Mr. Carlisle

The figure for grant-related expenditure for inner London is arrived at on the same basis of assessment as the figures arrived at for similar expenditure in other parts of the country, taking account of the various factors in those different parts of the country, which in London includes London weighting. In practice the figure thus arrived at turns out to be one third lower than the amount that inner London has actually been spending, but I do not think that that in any way questions the basis of need arrived at by that grant-related figure.

Mr. Chapman

As the appointed manager of two primary schools in the ILEA area, does my right hon. and learned Friend accept that there should be the most utter concern at the recent reports about the standards of education and academic qualifications in the inner London area and that his report will be awaited with keen interest? Does he agree that crucial to this is a more democratic financial control of the ILEA and how it works?

Mr. Carlisle

As I said, questions about the democratic and financial accountability of the ILEA were part of the reason for setting up the review. As to standards, I hope very much that the ILEA will take heart at what the inspectors said in their report on inner London, which showed, if I may put it at its lowest, that provision was certainly patchy.

Mr. Field

Does the Secretary of State accept that there is a link between the Government's review of education provision in London and the wish among large sections of the Conservative Party to break up ILEA, on the one hand and on the other the most recent rate support grant proposals? Is he aware that if the ILEA holds to its policy of maintaining education standards in its schools, which until recently was also Government policy, its grant will be reduced from £125 million to £7 million? Alternatively, if it accepts the prescribed level laid down by the Government in the rate support grant, the ILEA will have to break the law in many respects, including the laws on education that this House has passed during this Parliament.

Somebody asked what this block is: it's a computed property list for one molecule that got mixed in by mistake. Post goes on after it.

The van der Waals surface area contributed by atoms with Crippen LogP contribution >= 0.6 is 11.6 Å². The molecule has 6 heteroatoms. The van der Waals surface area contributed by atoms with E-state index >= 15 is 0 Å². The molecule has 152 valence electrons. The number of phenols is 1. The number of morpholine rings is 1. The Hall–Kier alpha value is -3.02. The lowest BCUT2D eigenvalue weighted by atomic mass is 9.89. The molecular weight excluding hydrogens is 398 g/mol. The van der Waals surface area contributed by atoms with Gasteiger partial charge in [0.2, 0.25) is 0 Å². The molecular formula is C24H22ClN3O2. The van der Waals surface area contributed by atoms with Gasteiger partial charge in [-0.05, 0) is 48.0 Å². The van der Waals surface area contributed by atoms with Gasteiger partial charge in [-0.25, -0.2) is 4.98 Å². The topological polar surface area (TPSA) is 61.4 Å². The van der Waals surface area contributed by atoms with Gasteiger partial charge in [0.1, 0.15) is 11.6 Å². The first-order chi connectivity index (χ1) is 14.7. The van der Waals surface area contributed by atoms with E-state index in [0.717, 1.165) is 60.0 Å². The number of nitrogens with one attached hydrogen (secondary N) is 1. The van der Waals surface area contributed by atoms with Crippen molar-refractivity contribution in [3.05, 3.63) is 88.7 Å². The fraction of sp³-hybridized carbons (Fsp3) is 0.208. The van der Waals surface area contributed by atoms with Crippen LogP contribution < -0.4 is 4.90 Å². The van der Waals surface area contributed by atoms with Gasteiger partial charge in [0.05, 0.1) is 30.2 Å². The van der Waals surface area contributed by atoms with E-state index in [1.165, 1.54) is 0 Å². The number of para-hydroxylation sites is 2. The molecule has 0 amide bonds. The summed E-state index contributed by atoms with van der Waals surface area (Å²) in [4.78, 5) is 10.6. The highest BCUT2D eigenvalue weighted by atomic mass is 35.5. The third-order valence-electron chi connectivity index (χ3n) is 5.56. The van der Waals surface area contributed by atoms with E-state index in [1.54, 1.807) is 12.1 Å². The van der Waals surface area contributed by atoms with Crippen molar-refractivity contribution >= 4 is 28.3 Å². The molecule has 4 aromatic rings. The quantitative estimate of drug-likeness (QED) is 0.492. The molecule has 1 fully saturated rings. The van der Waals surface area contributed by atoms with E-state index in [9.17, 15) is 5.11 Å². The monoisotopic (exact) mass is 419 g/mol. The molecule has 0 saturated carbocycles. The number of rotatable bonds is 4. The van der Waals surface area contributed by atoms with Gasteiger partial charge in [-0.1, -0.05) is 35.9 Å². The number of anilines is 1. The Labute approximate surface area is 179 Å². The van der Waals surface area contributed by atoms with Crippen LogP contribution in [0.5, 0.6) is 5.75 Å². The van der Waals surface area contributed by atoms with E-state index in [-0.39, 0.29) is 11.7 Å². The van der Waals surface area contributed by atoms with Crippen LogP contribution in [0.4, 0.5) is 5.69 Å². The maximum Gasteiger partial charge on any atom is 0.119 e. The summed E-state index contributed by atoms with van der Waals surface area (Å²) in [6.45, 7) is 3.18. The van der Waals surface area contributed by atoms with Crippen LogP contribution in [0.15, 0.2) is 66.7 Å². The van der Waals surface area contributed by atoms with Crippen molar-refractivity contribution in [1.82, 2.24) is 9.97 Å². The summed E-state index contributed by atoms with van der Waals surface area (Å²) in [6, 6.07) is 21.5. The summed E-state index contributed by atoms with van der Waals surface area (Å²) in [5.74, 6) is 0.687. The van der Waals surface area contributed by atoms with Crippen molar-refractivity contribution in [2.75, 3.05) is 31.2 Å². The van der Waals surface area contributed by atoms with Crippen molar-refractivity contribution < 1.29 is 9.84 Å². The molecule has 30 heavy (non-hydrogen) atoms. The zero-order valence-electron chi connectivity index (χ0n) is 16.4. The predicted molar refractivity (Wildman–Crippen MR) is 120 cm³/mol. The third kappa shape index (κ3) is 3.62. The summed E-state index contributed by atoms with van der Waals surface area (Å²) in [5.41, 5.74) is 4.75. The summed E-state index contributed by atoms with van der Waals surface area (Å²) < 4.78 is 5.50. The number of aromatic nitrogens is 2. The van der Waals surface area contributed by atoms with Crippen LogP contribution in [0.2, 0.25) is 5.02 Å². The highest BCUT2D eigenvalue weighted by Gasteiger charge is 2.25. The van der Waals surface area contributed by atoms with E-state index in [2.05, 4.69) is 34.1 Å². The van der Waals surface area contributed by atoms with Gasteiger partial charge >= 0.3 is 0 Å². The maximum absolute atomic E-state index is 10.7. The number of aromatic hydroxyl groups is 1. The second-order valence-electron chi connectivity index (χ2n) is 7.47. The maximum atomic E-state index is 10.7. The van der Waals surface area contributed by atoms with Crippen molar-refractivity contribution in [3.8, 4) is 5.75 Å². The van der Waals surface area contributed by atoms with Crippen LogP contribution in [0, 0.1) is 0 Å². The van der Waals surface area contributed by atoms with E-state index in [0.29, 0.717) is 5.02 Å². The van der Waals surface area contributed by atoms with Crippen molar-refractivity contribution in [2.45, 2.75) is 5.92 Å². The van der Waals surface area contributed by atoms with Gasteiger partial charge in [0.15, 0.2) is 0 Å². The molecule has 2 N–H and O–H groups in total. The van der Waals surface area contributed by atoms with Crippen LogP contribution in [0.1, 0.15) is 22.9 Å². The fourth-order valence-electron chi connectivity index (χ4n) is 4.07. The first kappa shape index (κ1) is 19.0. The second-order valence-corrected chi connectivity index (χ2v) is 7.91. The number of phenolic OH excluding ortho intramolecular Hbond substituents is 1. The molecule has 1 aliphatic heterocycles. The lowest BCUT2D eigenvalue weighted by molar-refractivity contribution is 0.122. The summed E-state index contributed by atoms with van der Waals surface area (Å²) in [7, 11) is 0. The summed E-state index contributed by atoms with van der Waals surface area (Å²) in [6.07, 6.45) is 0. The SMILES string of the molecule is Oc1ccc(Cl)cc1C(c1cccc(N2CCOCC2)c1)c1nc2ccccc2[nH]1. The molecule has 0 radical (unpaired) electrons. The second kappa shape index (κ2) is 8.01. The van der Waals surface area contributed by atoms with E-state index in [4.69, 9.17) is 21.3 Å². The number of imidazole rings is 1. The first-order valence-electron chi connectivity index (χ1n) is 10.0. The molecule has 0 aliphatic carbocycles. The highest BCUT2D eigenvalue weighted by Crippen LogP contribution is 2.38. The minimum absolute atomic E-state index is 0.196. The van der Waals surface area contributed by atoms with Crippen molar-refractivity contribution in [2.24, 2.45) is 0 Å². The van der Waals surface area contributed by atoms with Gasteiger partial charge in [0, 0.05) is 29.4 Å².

Mr. Carlisle

I welcome the hon. Gentleman's participation in these debates and his appointment as a junior Opposition spokesman on education. Of course it is right to say that one of the matters looked at in the review was the suggestion that has been made at various times that the ILEA should in some way be broken up. Therefore, that was one of the background causes for the setting up of the review.

As to expenditure, it is a fact that the Government's decision to reduce the rate support grant from 61 to 60 per cent., combined with the decision to right the shift of resources from the shire counties to London, which occurred during the previous Government, and the fact that the ILEA was spending at a higher level than its grant-related expenditure comes out at, meant that the volume of grant available to inner London in the coming year was reduced. In the end, how much grant ILEA receives will depend upon the amount of money that it chooses to spend, because block grant works on the system that if it ignores the Government's guidelines and spends more, it will get less grant in the end.